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I think the opening sentence of this article needs changing - it says that expansins are nonenzymatic but they have a catalytic domain. They catalyse the breakdown of bonds between polysaccharides in the cell wall and so I think they should be termed enzymes. The scientific literature seems a bit confused - there are quite a lot of hits for "expansin enzyme" on google. Any ideas/suggestions? Smartse (talk) 13:15, 7 April 2009 (UTC)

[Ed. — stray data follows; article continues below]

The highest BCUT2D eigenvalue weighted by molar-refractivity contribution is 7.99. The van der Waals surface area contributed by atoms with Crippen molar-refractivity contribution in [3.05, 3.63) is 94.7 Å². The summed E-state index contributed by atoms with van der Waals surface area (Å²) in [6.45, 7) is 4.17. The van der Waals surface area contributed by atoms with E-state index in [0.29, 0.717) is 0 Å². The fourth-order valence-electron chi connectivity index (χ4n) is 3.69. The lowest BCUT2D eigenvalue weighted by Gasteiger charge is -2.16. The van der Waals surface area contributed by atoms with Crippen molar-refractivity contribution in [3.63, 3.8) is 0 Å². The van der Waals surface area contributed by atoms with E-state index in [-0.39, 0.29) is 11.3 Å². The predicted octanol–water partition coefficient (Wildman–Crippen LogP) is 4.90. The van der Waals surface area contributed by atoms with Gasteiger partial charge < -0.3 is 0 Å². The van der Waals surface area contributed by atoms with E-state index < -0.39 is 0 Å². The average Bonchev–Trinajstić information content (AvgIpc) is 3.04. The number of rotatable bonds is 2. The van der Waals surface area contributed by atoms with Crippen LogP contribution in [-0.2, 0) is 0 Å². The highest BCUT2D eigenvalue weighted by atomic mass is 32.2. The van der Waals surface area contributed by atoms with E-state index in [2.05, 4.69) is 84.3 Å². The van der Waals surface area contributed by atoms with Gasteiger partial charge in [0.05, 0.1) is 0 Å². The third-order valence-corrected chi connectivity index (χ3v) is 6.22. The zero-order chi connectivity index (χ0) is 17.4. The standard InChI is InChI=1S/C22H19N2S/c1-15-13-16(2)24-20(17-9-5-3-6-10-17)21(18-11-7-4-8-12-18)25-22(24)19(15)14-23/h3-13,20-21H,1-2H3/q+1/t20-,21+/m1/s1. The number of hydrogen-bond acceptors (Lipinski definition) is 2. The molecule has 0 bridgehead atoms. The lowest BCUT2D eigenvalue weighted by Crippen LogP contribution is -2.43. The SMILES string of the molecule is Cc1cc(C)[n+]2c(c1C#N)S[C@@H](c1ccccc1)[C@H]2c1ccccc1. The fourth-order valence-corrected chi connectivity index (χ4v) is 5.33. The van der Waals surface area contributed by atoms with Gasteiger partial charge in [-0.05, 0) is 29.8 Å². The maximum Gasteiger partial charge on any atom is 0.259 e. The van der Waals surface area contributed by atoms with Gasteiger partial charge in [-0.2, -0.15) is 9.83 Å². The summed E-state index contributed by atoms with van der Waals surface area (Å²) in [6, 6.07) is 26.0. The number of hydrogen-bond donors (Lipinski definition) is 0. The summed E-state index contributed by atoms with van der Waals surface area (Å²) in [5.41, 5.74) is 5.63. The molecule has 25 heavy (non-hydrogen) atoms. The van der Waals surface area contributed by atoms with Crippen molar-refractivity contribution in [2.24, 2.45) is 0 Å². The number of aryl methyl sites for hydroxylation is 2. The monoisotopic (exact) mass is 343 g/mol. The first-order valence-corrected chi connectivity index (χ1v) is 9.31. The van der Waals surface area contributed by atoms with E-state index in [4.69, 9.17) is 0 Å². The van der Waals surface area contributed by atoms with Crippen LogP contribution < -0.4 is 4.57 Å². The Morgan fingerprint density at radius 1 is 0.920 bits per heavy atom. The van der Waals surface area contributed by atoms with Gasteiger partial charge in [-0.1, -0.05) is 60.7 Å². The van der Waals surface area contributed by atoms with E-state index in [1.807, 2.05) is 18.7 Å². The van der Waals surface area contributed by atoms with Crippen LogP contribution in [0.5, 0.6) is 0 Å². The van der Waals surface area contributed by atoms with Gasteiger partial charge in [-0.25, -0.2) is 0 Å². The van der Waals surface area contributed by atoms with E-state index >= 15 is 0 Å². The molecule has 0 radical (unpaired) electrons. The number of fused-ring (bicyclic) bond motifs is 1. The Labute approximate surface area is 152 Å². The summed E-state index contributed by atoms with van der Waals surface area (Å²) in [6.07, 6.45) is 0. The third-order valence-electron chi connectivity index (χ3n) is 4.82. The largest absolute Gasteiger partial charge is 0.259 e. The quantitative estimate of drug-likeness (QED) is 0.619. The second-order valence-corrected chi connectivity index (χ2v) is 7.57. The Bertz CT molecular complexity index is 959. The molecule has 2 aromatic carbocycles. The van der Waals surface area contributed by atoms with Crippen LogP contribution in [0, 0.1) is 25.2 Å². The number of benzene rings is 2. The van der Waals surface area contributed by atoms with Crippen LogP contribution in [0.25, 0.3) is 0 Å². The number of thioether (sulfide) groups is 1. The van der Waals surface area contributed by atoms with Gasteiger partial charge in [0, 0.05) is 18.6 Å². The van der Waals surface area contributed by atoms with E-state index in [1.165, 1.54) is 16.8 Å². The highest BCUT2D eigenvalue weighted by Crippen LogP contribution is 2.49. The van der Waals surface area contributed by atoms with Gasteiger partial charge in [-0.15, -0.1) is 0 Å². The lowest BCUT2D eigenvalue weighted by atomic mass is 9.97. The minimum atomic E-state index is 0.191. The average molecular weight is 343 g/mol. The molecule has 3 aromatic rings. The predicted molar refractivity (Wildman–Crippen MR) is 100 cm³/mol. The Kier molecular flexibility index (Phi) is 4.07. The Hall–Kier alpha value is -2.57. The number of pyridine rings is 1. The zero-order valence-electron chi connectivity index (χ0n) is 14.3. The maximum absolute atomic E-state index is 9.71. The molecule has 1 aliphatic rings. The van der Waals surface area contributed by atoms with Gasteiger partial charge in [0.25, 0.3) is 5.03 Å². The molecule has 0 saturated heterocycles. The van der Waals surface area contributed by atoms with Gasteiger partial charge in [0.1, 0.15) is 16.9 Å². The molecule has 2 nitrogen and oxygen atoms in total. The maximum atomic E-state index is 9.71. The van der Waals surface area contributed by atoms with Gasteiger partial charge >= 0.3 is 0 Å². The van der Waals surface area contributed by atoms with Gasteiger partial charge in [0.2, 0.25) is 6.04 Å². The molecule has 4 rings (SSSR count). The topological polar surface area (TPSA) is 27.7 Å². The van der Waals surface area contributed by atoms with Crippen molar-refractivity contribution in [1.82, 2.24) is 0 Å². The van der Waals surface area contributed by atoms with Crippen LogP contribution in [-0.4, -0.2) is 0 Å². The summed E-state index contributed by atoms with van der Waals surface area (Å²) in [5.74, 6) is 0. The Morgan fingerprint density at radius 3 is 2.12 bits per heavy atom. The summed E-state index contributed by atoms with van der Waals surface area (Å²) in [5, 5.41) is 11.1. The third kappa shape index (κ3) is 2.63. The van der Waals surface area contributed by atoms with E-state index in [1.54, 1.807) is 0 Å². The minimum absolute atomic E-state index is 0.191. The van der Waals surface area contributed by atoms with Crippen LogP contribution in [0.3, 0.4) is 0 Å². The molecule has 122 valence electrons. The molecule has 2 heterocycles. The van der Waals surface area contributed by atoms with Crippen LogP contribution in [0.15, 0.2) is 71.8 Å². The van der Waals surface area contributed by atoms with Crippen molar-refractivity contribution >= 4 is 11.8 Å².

Response: The phrase "catalytic domain" does not appear here anymore. However, a deeper issue concerns the definition of "enzyme". If we accept the definition in wikipedia, that "enzymes are proteins that catalyze (i.e., increase or decrease the rates of) chemical reactions", then expansin is not an enzyme because there is no chemical reaction, no change in the covalent structure of the wall, as far as anyone knows. It does, however, catalyze (promote) cell wall extension, which is a biophysical re-arrangement of wall polymers, but not a chemical modification. An ion channel in a membrane might be an apt analogy. It facilitates the transport of ions across the membrane, so in this sense it is a catalyst of transport, but a biochemist would not consider a channel to be an enzyme. Likewise, expansins can be thought of as catalysts of wall extension, but not enzymes. Aquilegia007 (talk) 20:35, 16 December 2010 (UTC)